stream handlers to be implemented by the same function. The available
  events depend on how the channel was opened and in what mode/protocol.


							      *channel-lines*
  Note:
	stream event handlers may receive partial (incomplete) lines. For a given
	invocation of on_stdout etc, `a:data` is not guaranteed to end
	with a newline.
	  - `abcdefg` may arrive as `['abc']`, `['defg']`.
	  - `abc\nefg` may arrive as `['abc', '']`, `['efg']` or `['abc']`,
	    `['','efg']`, or even `['ab']`, `['c','efg']`.
	
	If you only are interested in complete output when the process exits,
	use buffered mode. Otherwise, an easy way to deal with this:
	initialize a list as `['']`, then append to it as follows:
	  let s:chunks = ['']
	  func! s:on_event(job_id, data, event) dict
	    let s:chunks[-1] .= a:data[0]
	    call extend(s:chunks, a:data[1:])
	  endf
 

Additionally, if the callbacks are Dictionary functions, |self| can be used to
refer to the options dictionary containing the callbacks. |Partial|s can also be
used as callbacks.

Data can be sent to the channel using the |chansend()| function. Here is a
simple example, echoing some data through a cat-process:

    function! s:OnEvent(id, data, event) dict
      let str = join(a:data, "\n")
      echomsg str
    endfunction
    let id = jobstart(['cat'], {'on_stdout': function('s:OnEvent') } )
    call chansend(id, "hello!")
 

Here is a example of setting a buffer to the result of grep, but only after
all data has been processed:

    function! s:OnEvent(id, data, event) dict
      call nvim_buf_set_lines(2, 0, -1, v:true, a:data)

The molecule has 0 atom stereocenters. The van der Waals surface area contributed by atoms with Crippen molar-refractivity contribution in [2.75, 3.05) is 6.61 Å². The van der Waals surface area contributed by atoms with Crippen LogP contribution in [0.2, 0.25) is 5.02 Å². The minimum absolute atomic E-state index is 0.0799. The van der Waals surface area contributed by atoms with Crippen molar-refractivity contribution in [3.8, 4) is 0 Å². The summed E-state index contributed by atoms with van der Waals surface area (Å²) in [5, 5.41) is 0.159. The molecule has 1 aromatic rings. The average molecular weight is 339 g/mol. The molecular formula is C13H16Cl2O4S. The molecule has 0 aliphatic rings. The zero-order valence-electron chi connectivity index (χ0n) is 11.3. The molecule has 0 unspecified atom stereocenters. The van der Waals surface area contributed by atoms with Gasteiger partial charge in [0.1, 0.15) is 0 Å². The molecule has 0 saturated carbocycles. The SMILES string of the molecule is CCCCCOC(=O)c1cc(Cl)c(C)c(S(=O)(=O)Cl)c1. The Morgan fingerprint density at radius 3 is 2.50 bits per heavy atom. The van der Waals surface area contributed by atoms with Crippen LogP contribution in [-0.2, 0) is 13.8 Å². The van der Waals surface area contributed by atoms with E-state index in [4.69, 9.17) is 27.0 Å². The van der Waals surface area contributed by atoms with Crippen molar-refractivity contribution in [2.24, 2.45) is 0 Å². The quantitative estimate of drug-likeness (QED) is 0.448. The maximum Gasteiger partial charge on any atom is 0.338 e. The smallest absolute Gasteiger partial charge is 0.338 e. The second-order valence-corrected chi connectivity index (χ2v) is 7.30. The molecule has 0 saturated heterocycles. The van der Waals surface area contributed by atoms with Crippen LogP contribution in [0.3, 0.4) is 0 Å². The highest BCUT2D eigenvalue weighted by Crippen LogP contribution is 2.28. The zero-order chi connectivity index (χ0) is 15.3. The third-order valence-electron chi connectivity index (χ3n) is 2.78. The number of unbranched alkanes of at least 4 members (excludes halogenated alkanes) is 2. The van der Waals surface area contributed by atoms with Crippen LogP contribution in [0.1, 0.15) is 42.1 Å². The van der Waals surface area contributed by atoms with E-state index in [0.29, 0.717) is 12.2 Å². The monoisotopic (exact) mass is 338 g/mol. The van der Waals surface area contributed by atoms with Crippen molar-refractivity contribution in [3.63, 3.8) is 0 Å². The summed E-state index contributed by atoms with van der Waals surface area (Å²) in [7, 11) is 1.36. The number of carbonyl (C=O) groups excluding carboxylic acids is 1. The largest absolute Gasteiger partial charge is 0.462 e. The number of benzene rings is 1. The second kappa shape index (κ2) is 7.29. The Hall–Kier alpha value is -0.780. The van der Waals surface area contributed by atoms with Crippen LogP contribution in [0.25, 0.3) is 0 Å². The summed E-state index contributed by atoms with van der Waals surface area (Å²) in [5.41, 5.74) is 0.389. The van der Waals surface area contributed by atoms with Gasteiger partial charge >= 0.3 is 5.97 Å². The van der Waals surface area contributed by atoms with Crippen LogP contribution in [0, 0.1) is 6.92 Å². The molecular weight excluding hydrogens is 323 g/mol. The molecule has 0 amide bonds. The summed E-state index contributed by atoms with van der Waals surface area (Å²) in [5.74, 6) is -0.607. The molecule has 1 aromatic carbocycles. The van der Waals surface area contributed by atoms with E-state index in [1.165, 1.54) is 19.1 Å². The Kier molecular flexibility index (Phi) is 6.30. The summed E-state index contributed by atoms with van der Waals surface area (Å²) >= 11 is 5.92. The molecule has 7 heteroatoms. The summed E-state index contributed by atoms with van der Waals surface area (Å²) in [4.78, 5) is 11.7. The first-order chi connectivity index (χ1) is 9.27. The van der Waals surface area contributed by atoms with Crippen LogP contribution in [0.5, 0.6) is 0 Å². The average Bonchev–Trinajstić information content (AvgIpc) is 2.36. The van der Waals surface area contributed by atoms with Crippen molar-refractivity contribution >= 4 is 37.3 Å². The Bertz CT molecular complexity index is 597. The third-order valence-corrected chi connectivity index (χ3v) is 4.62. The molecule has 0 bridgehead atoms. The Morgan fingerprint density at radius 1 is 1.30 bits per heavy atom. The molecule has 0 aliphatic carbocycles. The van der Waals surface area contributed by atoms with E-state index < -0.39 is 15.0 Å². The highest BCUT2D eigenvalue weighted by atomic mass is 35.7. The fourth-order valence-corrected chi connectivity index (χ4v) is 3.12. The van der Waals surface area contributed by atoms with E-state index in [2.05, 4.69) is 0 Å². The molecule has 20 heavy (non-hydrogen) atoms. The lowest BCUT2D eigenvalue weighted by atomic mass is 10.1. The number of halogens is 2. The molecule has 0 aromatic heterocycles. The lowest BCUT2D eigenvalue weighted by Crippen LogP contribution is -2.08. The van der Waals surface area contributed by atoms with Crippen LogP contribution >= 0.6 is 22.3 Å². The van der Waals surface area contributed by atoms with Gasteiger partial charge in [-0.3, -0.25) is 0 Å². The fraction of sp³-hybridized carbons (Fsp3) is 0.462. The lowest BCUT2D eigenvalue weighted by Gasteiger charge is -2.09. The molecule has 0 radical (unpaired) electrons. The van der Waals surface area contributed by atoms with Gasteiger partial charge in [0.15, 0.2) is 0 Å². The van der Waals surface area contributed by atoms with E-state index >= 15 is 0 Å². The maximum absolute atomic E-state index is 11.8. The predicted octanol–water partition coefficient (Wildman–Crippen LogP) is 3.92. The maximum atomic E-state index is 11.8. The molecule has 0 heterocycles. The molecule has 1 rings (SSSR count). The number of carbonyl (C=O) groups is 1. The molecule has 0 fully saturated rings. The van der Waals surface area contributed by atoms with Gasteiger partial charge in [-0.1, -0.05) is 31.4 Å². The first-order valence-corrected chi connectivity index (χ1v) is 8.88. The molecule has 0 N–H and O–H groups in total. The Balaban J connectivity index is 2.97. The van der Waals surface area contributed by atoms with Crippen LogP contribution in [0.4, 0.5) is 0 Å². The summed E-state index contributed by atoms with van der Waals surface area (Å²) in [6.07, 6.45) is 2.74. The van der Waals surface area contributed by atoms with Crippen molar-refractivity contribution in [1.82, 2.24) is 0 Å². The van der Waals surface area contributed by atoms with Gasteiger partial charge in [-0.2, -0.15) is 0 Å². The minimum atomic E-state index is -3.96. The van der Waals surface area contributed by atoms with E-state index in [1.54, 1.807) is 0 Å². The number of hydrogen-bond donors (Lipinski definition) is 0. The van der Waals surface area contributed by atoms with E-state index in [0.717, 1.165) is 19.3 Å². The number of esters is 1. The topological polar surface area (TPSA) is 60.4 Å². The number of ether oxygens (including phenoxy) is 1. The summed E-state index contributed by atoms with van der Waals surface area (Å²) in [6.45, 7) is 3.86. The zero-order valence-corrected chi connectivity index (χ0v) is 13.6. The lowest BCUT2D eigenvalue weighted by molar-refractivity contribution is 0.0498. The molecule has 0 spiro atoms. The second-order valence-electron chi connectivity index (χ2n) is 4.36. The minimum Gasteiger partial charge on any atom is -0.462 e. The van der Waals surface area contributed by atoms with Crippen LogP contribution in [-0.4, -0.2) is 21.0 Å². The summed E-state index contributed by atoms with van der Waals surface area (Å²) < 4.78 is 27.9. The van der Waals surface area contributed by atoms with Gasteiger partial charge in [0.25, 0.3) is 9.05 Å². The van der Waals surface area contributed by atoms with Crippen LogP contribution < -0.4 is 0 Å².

endfunction
    let id = jobstart(['grep', '^[0-9]'], { 'on_stdout': function('s:OnEvent'),
					  \ 'stdout_buffered':v:true } )

    call chansend(id, "stuff\n10 PRINT \"NVIM\"\nxx")
    " no output is received, buffer is empty

    call chansend(id, "xx\n20 GOTO 10\nzz\n")
    call chanclose(id, 'stdin')
    " now buffer has result
 
For additional examples with jobs, see |job-control|.


							      *channel-pty*
Special case: PTY channels opened with `jobstart(..., {'pty': v:true})` do not
preprocess ANSI escape sequences, these will be sent raw to the callback.
However, change of PTY size can be signaled to the slave using |jobresize()|.
See also |terminal-emulator|.

Terminal characteristics (termios) for |:terminal| and PTY channels are copied
from the host TTY, or if Nvim is |--headless| it uses default values:
    :echo system('nvim --headless +"te stty -a" +"sleep 1" +"1,/^$/print" +q')

==============================================================================

3. Communicating using msgpack-rpc			      *channel-rpc*

When channels are opened with the `rpc` option set to true, the channel can be
used for remote method calls in both directions, see |msgpack-rpc|. Note that
rpc channels are implicitly trusted and the process at the other end can
invoke any |api| function!

==============================================================================

4. Standard IO channel					    *channel-stdio*

Nvim uses stdin/stdout to interact with the user over the terminal interface
(TUI). If Nvim is |--headless| the TUI is not started and stdin/stdout can be
used as a channel. See also |--embed|.

Call |stdioopen()| during |startup| to open the stdio channel as |channel-id| 1.
Nvim's stderr is always available as |v:stderr|, a write-only bytes channel.

Example:
    func! OnEvent(id, data, event)
      if a:data == [""]
        quit
      end
      call chansend(a:id, map(a:data, {i,v -> toupper(v)}))
    endfunc
    call stdioopen({'on_stdin': 'OnEvent'})
 
Put this in `uppercase.vim` and run: 
    nvim --headless --cmd "source uppercase.vim"